How Bail Bonds Work

In this article, we will discuss in brief some of the basics regarding the bail bond process and how bail bonds work and we hope this will be helpful to you in having a clear understanding of the procedure of getting bails or writing bail bonds with the aid of a state certified bail bondsman. In the last part, we’ll also talk about things that you must take into account when selecting a particular bail bond company.

Bail Bonds

How do bail bonds work?

Once someone is arrested by state or federal police, the accused person is held in custody until his court date when he appears before the court. During this initial hearing, if the judge decides that the accused person’s actions have indeed been in violation of the law, the judge will set a bail amount (depending on the seriousness of the crime) and the defendant can go free as long as he posts the bail amount with the court and promises to show up for all subsequent court proceedings.

The Bail bondsman

But how does a bail bondsman or a bail agent enter the scene? Well, the thing is that bails are often set at a high amount (even for not too serious crimes) and often the defendant won’t have ready money to pay out his bail right away. That’s when the defendant or someone from his family (or a relative or friend) may contact a bail bond company.

The defendant (or whoever acting on his behalf) will need to pay 10% of the bail amount to the bail bond agent and the agent will secure the remaining bail amount in the form of collateral. The collateral maybe a house or some other real estate property, jewelry, cars, stocks, bonds, credit cards, bank accounts, personal credit, etc.

Once these procedures have been completed, the bail bondsman will contact the jail where the defendant is in custody and will post a bail bond to get the defendant out of the jail.

What happens once the bail bond is posted?

Once a bail bond has been posted, if the defendant shows up for all the next court proceeding until the conclusion of the trial, the bail is exonerated or dissolved, no matter what the outcome of the trial and the bail money is returned to the defendant. Once this happens, the bail bond agency will return the collateral to the defendant or his family. If there was any lien created by a signed security agreement, it will be released by the bondsman as well.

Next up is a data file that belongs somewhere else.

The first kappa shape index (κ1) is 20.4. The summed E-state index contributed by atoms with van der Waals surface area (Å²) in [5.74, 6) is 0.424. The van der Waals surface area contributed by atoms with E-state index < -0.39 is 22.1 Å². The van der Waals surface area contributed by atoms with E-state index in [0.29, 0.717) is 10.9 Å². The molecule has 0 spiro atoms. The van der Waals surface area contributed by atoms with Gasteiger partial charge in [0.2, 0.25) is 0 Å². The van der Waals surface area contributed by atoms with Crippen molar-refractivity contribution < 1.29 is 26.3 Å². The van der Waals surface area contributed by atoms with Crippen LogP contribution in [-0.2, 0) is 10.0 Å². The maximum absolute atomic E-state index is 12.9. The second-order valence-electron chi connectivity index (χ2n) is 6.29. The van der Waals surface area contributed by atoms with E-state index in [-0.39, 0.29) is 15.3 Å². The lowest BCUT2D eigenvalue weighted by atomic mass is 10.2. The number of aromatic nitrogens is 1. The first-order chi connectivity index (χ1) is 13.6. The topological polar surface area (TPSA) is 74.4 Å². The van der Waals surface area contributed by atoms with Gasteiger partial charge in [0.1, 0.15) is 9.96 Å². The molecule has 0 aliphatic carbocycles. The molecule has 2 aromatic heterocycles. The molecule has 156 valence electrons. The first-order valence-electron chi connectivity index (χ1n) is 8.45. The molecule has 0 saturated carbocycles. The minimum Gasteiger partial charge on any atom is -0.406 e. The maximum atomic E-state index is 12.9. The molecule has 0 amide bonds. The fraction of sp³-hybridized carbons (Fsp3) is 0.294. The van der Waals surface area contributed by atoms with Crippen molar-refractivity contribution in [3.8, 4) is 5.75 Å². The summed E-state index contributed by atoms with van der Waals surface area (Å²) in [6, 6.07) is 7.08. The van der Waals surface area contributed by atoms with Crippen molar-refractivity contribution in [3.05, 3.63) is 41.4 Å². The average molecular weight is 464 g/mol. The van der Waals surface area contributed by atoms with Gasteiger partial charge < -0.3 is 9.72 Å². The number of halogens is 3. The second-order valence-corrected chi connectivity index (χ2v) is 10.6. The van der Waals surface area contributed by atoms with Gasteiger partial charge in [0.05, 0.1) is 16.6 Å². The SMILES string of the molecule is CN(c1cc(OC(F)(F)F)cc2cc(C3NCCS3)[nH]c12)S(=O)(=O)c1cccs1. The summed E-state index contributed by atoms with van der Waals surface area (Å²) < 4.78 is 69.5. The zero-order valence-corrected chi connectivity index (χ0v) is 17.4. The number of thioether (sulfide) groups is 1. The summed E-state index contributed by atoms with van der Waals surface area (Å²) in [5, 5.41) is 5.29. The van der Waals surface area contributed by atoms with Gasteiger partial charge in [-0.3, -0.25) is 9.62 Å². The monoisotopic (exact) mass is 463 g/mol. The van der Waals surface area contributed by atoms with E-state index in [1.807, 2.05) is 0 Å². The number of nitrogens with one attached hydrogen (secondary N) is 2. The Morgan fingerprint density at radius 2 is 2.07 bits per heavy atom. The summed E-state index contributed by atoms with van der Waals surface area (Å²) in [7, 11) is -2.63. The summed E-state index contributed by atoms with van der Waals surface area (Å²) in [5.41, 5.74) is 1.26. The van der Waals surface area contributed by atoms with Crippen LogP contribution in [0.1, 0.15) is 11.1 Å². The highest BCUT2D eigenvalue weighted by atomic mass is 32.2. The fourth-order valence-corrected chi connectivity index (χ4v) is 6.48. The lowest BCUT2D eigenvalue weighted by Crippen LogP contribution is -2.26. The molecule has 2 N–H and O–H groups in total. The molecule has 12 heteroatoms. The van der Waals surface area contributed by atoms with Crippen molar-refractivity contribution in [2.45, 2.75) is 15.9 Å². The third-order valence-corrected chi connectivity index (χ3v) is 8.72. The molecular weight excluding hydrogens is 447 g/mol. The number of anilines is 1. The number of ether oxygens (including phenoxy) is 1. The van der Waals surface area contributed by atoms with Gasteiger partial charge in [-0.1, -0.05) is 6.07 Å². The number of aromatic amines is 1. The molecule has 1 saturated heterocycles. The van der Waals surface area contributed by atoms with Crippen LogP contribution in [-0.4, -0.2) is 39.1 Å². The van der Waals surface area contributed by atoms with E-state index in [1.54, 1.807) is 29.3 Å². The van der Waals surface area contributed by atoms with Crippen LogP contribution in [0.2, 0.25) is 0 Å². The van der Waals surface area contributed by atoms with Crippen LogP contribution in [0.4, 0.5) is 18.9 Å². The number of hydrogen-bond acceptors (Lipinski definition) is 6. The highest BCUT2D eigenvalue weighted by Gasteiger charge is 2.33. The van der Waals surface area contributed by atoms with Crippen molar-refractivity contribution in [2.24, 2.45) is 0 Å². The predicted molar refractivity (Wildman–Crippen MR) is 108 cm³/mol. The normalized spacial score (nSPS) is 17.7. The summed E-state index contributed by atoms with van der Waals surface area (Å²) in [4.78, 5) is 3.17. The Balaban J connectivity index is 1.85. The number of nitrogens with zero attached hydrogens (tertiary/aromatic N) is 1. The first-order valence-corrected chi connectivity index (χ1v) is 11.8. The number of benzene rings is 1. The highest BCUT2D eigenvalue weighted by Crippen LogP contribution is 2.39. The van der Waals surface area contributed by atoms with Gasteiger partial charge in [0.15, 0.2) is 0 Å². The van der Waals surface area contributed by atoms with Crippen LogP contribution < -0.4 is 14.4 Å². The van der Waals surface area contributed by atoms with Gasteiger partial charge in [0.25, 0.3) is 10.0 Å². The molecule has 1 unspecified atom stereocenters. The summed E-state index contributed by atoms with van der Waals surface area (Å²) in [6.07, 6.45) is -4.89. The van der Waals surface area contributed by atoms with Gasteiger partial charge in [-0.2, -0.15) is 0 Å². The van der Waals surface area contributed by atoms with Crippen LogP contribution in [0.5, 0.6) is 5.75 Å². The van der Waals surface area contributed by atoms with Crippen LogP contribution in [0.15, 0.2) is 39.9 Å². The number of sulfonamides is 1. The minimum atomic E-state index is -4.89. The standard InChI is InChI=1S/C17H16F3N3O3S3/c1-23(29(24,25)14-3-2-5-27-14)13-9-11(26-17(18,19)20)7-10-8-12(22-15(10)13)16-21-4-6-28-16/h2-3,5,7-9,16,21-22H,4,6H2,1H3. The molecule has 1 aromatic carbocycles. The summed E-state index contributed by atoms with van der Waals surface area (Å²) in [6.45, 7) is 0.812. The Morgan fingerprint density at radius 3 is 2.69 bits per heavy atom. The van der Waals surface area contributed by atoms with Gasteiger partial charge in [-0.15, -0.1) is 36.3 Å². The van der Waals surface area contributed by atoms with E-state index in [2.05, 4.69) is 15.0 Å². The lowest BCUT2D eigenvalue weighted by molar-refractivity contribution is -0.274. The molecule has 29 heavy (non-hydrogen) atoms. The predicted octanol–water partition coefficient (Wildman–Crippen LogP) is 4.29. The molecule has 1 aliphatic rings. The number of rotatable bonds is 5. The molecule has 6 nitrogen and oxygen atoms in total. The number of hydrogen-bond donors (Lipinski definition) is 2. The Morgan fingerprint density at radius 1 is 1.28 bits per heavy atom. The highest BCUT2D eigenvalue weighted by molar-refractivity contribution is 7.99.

However, there is a second possibility which occurs when a defendant fails to appear on his court date. Missing a court date (or failure to comply with any other terms that the court had set when granting bail) is interpreted as a case of bail violation and can lead to bail forfeiture.

If a bail is forfeited, it means that you’ll lose the money you’d paid for the bail. If any property bond or some other form of collateral is involved, the court has the right to foreclose on or repossess the secured property. Similarly, if you go through a bondsman, he will retain the rights to sell the collateral to pay the court the full amount of the bond.

Reinstating a bail

However, in certain circumstances, the court may reinstate (i.e., not forfeit) your bail even if you miss court. For example, if you can cite genuine evidence of a medical or some other kind of emergency that made you unable to appear before the court on a certain date, the court, on its own recognizance, may decide to restrain from forfeiting the bail.

In case a bail agent is involved, the agent is typically given a limited grace period after a missed date and if the agent is able to present the defendant before the court within this period, the bail is not forfeited.

However, please keep in mind that rules regarding bails are not the same for all states. Some states such as Wisconsin, Oregon, Illinois and Kentucky, for example, do not allow the intermediary of the bail bondsmen at all. Again, while in most states the fee received by a bail bond agent is regulated at 10% of the total bail amount, the fees go up to 15% in some other states.

Things to Consider When Hiring a Bail Agent

As you can guess from the above, a number of complicated legal processes are involved with the matter of a bail. Often, your house or some other valuable property is in line. So, you must take necessary precautions before initializing the process, especially if you’ve decided to go through a bail bondsman.

Incidents of a defendant or his family members getting harassed by bail bondsmen (and/or by the bail bounty hunters hired by the bond agencies) in this country are not few. You may also encounter difficulty getting your lien released or collateral returned upon the completion of the trial. However, first of all, you must ensure that the bondsman you are hiring is a state licensed bond agent. In all states (where the service of the bail bond agents are allowed), a bail bond can be posted by a licensed agent only. So, beware that you don’t get caught by any fraud in this matter. Apart from that, some other things that you should take into account include:

• The history and the track record of the company—e.g., how long the agency in question has been in business; if it enjoys good user reviews and positive ratings online; and so on.
• If the agents are available round the clock, all days of the week (that is 24X7, 7 days-a-week)?
• Whether the agent is patient enough to thoroughly listen to your case and understand your predicament. Take note whether or not he sounds straight-forward and honest and if he is prepared take his time to answer all your questions?

However, even with all precautions taken, things may go wrong some time. So, if at any time during the whole procedure you feel unhappy with the bail bondsman’s performance, you have the leave to file a formal complaint against him at the Department of Insurance.